Over the past several weeks, big news has come out of the National Football League (NFL) regarding a couple of their head coaches. And it is serious — nothing like the other coaching blunders of this season, like Brian Flores of the Miami Dolphins, who is currently trying to rebuild the team and deal with quarterback Tua Tagovailoa’s rib injury. Joe Judge of the New York Giants had a good team that produced no results — and now that quarterback Daniel Jones is concussed, he has to think of an alternative way to win.
Hopkins women’s soccer has been absolutely crushing this season so far, winning six of their seven games and tying one. On Sept. 22, the team played against the Swarthmore College Garnets at Homewood Field, winning 3-0. The Blue Jays are now all-time 29-3-3 versus Swarthmore. One of the stars of the game is this week’s Athlete of the Week, Callie Jones, a junior forward from San Francisco, Calif.
With the fall semester about to kick off, Hopkins students are slowly making their way back to campus. As the University begins to open up, the sports industry is beginning to open up as well. Many stadiums and leagues are permitting fans to return to games, which brings a whole other dimension to watching a sport.
First setting foot in the Gatehouse darkroom in 1985, Kevin Thomas Tully joined The News-Letter as a Staff Photographer before becoming a Staff Writer. After graduating from Hopkins in 1987, Tully began a short stint at a community newspaper before becoming a sports editor with Gannett. He then led the PR efforts for the flagship franchise of the XFL in New York. Today, Tully is the Chief Operating Officer for a global marketing agency that represents some of the most recognized brands in technology.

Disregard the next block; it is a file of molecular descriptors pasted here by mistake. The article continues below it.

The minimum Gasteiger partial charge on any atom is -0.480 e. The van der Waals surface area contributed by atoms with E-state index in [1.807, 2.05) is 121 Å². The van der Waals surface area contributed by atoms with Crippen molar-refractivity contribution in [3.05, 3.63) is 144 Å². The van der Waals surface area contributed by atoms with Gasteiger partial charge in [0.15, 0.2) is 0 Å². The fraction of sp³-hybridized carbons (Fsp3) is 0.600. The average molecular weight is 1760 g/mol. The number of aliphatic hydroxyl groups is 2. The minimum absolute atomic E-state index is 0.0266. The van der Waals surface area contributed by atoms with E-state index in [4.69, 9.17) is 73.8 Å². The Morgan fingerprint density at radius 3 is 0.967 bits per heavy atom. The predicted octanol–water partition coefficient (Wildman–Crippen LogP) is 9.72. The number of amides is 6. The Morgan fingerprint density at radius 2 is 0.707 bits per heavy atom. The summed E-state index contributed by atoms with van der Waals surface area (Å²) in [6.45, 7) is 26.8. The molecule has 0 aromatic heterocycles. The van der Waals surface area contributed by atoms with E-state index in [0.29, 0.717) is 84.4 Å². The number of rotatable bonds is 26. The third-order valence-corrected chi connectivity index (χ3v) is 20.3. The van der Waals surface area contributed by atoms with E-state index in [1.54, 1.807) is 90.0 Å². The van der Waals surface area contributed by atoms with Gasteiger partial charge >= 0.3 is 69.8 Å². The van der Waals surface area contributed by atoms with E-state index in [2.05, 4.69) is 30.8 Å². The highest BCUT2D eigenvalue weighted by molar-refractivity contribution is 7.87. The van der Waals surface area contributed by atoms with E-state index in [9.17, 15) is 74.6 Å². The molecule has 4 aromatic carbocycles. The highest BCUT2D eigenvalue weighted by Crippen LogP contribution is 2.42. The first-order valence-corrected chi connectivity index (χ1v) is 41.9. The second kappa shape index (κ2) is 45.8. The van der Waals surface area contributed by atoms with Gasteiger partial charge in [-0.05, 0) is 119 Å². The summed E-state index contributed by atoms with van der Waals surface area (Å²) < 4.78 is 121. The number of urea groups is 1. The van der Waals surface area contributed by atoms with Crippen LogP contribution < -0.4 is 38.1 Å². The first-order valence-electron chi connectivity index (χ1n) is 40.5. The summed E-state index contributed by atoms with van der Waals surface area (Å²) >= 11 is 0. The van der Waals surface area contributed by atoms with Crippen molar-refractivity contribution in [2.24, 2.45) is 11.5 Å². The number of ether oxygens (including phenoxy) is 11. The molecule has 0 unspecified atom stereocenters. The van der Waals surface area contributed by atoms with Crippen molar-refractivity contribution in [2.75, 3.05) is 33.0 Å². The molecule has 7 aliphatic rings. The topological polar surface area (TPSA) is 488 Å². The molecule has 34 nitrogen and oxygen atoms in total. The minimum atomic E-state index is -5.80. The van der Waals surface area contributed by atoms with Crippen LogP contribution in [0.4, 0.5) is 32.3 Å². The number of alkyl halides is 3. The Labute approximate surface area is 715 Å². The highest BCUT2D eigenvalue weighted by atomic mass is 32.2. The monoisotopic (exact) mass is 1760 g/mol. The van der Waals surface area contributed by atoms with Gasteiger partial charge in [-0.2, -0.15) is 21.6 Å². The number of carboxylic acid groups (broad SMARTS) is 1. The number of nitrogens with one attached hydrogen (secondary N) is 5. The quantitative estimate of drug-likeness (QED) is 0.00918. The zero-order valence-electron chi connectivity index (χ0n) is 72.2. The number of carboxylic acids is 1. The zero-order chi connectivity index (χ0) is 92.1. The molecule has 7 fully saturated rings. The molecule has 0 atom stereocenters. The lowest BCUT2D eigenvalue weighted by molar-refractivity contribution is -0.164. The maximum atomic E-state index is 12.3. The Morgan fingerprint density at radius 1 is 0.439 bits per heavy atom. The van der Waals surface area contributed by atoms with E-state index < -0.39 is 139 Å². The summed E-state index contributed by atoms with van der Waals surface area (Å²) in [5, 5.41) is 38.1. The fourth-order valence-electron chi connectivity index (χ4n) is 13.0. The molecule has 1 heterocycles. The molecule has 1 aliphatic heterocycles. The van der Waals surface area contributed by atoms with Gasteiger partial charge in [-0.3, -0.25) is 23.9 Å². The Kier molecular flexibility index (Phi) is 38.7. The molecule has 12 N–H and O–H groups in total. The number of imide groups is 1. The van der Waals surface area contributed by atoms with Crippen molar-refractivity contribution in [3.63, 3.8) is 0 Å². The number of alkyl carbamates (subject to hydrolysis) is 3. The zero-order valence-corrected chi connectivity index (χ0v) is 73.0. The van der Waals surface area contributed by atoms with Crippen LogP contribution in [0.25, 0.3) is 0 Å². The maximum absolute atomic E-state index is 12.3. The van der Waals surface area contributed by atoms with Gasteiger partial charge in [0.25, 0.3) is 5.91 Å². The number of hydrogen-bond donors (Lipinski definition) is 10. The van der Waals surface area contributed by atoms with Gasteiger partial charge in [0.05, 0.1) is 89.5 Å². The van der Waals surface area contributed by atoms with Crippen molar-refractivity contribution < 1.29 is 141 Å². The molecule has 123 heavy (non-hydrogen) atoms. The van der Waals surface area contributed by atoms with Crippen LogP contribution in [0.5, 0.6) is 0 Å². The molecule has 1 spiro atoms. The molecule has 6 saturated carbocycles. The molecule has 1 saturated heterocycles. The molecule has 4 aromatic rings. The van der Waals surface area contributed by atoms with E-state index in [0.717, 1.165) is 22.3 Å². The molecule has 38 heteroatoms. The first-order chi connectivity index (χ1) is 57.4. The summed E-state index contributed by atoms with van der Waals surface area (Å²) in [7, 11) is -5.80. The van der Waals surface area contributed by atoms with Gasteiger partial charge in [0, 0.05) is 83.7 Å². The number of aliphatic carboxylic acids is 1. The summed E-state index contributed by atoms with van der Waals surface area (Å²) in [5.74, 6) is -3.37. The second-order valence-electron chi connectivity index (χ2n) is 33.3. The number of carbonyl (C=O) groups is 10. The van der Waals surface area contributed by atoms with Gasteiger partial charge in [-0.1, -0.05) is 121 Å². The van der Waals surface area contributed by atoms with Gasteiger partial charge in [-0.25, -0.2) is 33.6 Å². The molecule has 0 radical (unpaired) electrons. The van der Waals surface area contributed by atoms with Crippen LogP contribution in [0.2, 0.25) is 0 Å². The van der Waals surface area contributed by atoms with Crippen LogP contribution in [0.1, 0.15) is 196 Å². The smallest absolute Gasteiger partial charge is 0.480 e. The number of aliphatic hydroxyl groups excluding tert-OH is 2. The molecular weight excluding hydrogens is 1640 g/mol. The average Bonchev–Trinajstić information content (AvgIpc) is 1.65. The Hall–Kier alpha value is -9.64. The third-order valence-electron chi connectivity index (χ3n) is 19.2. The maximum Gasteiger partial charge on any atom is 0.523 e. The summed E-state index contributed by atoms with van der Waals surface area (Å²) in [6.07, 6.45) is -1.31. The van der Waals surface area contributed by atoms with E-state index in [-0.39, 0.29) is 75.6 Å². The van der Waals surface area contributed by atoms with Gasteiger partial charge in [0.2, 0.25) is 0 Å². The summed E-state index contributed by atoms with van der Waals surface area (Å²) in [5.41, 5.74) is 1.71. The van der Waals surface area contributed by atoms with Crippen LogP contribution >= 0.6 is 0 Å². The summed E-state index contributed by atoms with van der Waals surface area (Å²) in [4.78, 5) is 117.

Rachel McGuckian attended Hopkins from 1986 to 1990 and was a four-year varsity letter winner in field hockey, and an All-University Athletic Association selection and co-captain her senior year. There was a dearth of writers interested in reporting on women’s sports in the 1980s, and during her freshman year she occasionally wrote articles for The News-Letter at the request of either staff, coaches or the athletic department. She was invited to become a regular staff writer her sophomore year, and was named Co-Sports Editor (along with Josh Orenstein) her senior year. She was one of the first female Sports Editors in Hopkins history.
Charles Kruzansky was a Managing Editor, Baltimore sports reporter and a restaurant reviewer for The News-Letter from 1980 to 1982. Kruzansky was very busy with local Maryland and national political campaigns and was a Political Science major. He went on to business school at Columbia University and then went to work for the New York State (NYS) Legislature on their Ways and Means Committee. After five years of learning all about NYS government, he went to work for Cornell University as a lobbyist.
Benjamin Kupferberg graduated from Hopkins in 2015 and from SAIS in 2016. He worked for The News-Letter all four years he was an undergraduate, from 2012-2015. He started by breaking coverage on Professor Steve Hanke’s uncovering of hyperinflation in Iran, which gave The News-Letter national attention. He was then a News Editor and worked alongside Evan Brooker and Nash Jenkins, “some of the finest men to ever grace the Gatehouse.”
The Hopkins swim team traveled to Gettysburg, Pa. to swim against the Gettysburg College Bullets on April 23. Although this was the second meet for the men’s team and the first for the women’s, College Swimming & Diving Coaches Association of America (CSCAA) time standards were met and personal, pool and school records were smashed.
After over a year of no competition, the Hopkins men’s swim team traveled to Newark, N.J. on April 11 to race against the New Jersey Institute of Technology (NJIT) Highlanders.